A study from Delhi has suggested an estimate for the minimum duration for which infants need to be exposed to sunlight every day to achieve sufficient levels of vitamin-D in their body.
New Delhi, September 15: It used to be a routine practice in India to massage infants and give them a sunbath. But changing lifestyles in recent decades have confined kids to indoors. This has led to the emergence of Vitamin D deficiency as a major problem among infants.
Doctors at the University College of Medical Sciences, New Delhi enrolled 100 infants and asked their mothers to record the time, duration, and the body area exposed during sunbath every day starting 6 weeks of age.
The study found that an exposure of as low as about 30 minutes of sunlight per week with about 40% of the child’s body exposed to the sunlight can help achieve adequate vitamin-D status at 6 months of age. The researchers also found that the ideal time to give the sunbath is between10 AM and 3 PM.
“This small intervention can help improve levels of vitamin D in infants without the need for supplements or formula feed, and can possibly benefit more than 16 million babies born in the country every year,” said Dheeraj Shah, professor of pediatrics at the University College of Medicine Sciences, New Delhi, who is a co-author of the study.
The study took into account factors like the skin color of infants and season of sunbath. About 90% of the mothers in the study were themselves vitamin D deficient. Mothers who were on vitamin D supplements were excluded so that the study results remained unaffected, researchers explained. The study has been published in journal Indian Pediatrics.
“We are planning further studies with a larger group of infants to test it as an intervention therapy”, said Piyush Gupta, corresponding author of the paper. Vitamin D is synthesized in the skin when ultraviolet rays from the sun convert a molecule, 7-dehydrocholesterol, on the skin into an inactive form of the vitamin. This enters the blood circulation and is converted to its active form in the liver and kidney.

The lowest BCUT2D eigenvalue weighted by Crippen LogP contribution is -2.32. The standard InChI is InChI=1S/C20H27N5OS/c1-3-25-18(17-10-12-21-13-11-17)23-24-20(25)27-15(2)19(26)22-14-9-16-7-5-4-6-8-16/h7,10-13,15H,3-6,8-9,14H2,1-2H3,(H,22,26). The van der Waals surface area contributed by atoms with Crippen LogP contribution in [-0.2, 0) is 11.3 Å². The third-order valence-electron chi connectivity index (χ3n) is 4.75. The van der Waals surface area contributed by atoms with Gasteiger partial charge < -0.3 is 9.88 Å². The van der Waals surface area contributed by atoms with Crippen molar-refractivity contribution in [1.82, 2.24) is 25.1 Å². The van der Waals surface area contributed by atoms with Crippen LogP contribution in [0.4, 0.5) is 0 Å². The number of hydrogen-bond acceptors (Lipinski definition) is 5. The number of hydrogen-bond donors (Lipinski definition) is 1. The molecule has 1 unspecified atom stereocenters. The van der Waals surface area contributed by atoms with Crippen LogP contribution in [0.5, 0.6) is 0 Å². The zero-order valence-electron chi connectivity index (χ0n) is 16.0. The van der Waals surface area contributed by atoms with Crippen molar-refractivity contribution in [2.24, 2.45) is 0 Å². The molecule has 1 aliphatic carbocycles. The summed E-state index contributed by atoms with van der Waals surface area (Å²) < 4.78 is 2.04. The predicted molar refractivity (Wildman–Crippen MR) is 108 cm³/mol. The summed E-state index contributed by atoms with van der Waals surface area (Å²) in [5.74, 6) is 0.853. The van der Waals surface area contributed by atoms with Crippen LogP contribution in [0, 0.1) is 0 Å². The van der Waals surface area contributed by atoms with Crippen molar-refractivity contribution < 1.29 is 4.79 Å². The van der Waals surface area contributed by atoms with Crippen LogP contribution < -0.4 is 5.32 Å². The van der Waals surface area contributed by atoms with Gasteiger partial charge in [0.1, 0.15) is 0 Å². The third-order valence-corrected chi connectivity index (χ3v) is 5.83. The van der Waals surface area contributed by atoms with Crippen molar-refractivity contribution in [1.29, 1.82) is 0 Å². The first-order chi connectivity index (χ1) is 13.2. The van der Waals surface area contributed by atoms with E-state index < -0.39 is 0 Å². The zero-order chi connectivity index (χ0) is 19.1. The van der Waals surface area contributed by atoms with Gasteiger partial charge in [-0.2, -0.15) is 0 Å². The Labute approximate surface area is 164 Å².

Several studies over the years have shown that more than 50% of the Indian population is vitamin D deficient. This is a matter of concern especially for infants because Vitamin D is important for calcium absorption, normal growth and development, and maintenance of bone health and hair follicles. Insufficient vitamin D levels cause lethargy, irritability, and a predisposition to infections. Extreme Deficiency of vitamin D can causes ricket which results in malformation of leg bones.
Umesh Kapil, professor of Gastroenterology at the All India Institute of Medical Sciences (AIIMS), New Delhi, who is not connected to the study, felt that the proposed strategy may not be feasible in winters when the temperature remains low. While agreeing with Kapil, Shah said: “we have reported that for the winter months if the child is fully clothed with only face and hands are exposed, the required sunbath is calculated to be two hours per week or approximately 17 minutes per day.”
Ramesh Agarwal, a professor of Pediatrics AIIMS New Delhi, suggested that randomized control trials must be done to test this intervention as a therapy. He also highlights the need to evaluate the safety of sun exposure in relation to hyperthermia, burns and skin cancer in infants. (India Science Wire)